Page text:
R-Value. What is it and is it important?
Regardless of where you live, your house has to be comfortable and energy efficient. R-value is the measure of heat resistance or capability to prevent heat transfer. The larger the R-value, the stronger the insulation is at preventing heat conduction. Insulation is an important factor to consider when purchasing your doors and roofing material. It determines the heating and cooling costs of your home. If the home is well insulated then heat flow is reduced so you use minimal energy to cool the home in summer and keep it warm during winter. With low energy bills, you can save more.
The older walls’ R-value is R-13 while new homes in the US have R-19 insulation. The R-value of roofs ranges from R-40 to R-30. The higher the R-value, the stronger the insulating power. If two doors from two different companies have the same R-value, then it means that they offer the same level of insulation. All insulation products will have an R-value with the exception of pipes and ducts.
Heat transfer plays a key role in the energy efficiency of a home. Heat transfer happens through radiation, convection and conduction. The R-value is based on heat transfer through a material. The transfer is known as conduction. Convection is the movement of moisture and heat in your home. This happens when the walls, siding and sheathing are loose. Moisture and heat condenses on the inside wall cavities forming mildew. Radiation is when heat moves from the hot surface to the cooler one.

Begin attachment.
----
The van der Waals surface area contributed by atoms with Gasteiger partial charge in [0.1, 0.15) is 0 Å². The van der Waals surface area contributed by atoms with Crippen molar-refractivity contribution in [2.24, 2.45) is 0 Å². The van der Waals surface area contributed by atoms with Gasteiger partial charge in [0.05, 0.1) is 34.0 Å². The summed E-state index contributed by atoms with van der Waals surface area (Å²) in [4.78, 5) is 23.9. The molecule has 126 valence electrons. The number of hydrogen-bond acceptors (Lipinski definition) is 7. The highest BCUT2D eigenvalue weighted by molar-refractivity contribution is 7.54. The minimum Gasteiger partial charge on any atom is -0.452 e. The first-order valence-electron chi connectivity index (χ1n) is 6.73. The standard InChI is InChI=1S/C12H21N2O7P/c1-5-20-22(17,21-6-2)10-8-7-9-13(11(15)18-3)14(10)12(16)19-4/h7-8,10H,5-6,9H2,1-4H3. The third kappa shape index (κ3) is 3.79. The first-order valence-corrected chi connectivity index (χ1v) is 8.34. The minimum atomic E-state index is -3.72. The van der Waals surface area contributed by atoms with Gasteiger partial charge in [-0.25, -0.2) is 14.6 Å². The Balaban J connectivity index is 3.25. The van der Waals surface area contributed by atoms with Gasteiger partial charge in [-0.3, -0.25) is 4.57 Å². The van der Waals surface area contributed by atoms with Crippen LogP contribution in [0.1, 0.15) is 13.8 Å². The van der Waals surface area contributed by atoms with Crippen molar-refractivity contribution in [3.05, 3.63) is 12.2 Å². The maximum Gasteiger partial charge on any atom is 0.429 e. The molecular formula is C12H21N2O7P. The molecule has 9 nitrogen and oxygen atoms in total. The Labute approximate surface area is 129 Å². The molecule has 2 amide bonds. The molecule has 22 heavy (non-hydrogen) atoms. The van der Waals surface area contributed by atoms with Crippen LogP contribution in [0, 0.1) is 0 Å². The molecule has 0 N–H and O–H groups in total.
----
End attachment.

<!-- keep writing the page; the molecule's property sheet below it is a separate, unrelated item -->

R-value prevents conduction only; it does not cover convection and radiation. For your home to be energy efficient, you have to consider the R-value, address radiant heat and improve the insulation.
How To Attain High R-values
When your home is well insulated, you improve the R-value. Thus you have to choose the best and most effective insulation for your home. Different forms of insulation in the market today include fiberglass, foam board and cellulose or paper fiber. Foam board is expensive but it provides high R-values.
Choosing high standards for your walls and roofs can also help. Instead of using R-19 insulation for walls, you can go on the higher side and choose R-30. Do the same for the roof, go with R-60 instead of R-30.
You should also consider improving the building envelope. With better roofing and more secure siding, you can prevent radiation and convection thus boosting the R-values of your home.
Determining The Right R-value For You
One of the determining factors of appropriate R-values is the location of your home. People who live in areas with cold climate require higher R-values than those who live in the warm areas.
The other factor is how the home is built. You have to consider cathedral ceilings, whether the home is built on a slab, whether it’s a single or multilevel structure and whether there is a basement.
The heating and cooling mechanisms in your home are also an important consideration. Insulation decisions will vary depending on whether you use a furnace, heat pump or central air conditioner.